Has the Time Come for Private Space Exploration?

More corporations are starting to get into space exploration. How does this emerging market work?

20th century science fiction had a problem; its authors loved writing free-market fantasias where plucky individualists explored the stars courtesy of privately-underwritten corporations and bold men took to space to escape the oppressive hand of Big Government, but in the real world, the only thing that put anyone outside the atmosphere was concerted government effort at great expense. That awkward contradiction is easing somewhat today, with SpaceX running missions to and from the International Space Station, and a new outfit called Deep Space Industries seeking to achieve the old dream of asteroid mining.

In a certain sense, this follows a well-established pattern. Public funding covers basic research, developing the tools and technologies that make the impossible possible (If you’re reading this on a computer, say “Thank you, Big Government!”), and then private industry takes those tools and finds a way to use them to turn a buck. A massive research grant could allow the development of communication links between computer systems, but it took good old American know-how to think of putting naked pictures on it.

So even if space research hasn’t directly benefited you (kidding; it definitely has), it’s still laid the groundwork for these new private ventures to offer things from space tourism to… well, running missions for NASA. Indeed, a majority of SpaceX’s missions are still the same public money, just going through a middleman now. Interestingly, though, many of their missions are for companies or government groups outside the United States. Countries like Argentina and Israel are able to use SpaceX’s services, built on NASA’s research, without any international friction or prestige issues, since they’re just buying services from a contractor.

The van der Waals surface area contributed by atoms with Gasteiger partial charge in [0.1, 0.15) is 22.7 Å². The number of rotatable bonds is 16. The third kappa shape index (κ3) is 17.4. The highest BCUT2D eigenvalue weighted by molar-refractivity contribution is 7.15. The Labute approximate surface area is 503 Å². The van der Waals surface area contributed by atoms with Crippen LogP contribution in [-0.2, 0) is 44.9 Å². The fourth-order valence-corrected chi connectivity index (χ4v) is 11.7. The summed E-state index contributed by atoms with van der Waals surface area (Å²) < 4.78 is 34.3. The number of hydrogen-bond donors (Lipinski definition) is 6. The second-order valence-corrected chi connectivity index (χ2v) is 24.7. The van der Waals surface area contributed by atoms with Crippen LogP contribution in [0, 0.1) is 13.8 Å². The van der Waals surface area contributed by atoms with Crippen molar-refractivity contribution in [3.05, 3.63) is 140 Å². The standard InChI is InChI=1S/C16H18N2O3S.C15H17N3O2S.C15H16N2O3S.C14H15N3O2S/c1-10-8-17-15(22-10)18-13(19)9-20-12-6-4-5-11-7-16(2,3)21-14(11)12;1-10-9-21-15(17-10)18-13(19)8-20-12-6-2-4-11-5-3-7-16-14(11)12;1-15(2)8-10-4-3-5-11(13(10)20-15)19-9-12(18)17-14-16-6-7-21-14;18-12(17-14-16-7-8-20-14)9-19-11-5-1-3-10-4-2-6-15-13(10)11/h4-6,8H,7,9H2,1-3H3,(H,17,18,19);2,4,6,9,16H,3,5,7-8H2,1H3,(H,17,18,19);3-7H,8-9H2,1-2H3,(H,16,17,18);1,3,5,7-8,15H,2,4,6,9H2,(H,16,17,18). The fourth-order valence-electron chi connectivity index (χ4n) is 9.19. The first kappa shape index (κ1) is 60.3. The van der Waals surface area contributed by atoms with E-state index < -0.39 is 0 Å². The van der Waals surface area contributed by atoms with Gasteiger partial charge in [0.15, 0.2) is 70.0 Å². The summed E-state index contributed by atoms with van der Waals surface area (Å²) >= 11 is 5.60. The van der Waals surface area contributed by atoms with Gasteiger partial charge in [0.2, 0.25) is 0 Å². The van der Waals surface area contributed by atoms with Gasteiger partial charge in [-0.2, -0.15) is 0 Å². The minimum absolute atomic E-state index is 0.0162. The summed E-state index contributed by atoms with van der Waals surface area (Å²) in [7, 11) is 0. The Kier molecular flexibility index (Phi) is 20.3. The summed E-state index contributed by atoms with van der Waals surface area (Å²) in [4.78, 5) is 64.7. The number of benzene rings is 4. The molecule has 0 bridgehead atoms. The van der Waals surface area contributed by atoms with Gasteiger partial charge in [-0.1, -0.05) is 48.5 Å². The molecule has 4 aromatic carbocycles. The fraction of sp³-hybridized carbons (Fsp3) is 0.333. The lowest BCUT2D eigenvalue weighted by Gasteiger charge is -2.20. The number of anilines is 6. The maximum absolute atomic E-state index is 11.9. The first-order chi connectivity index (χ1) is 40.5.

Herein lies the danger of oversimplifying an imagined government/industry dichotomy: back when it was all publicly funded, space exploration was driven by ruthless, cutthroat competition between nations. Now that it’s beginning to be privatized, competition is giving way to cooperation. Ayn Rand and Leon Trotsky must both be turning over in their graves.



About Noah Brand

Noah Brand is a writer and editor, and quite possibly also a cartoon character from the 1930s. His life, when it is written, will read better than it lived. He is usually found in Portland, Oregon, directly underneath a very nice hat.


  1. Mr Supertypo says:

    Im a fan of Space X and other private companies. I really belive that private space is pure gold, they are faster and cheaper than the national and international space agencies. Space X in a decade they build a launch system and a capsule. Nasa is still struggling with their own new generation launchers (to be fair, what makes life hard for Nasa, its the political interference, and the change of pet project after every election) private space instead is less susceptible to politics.
    And another gran project is the acquisition by NASA of the inflatable BEAM module from Bigalow aerospace. Who is specialized in building multipurpose inflatable modules for space stations and ground based stations on planets, moons ect.
    Good luck to the private space 😀

  2. The title could also be confused with “exploration of private-space”?.

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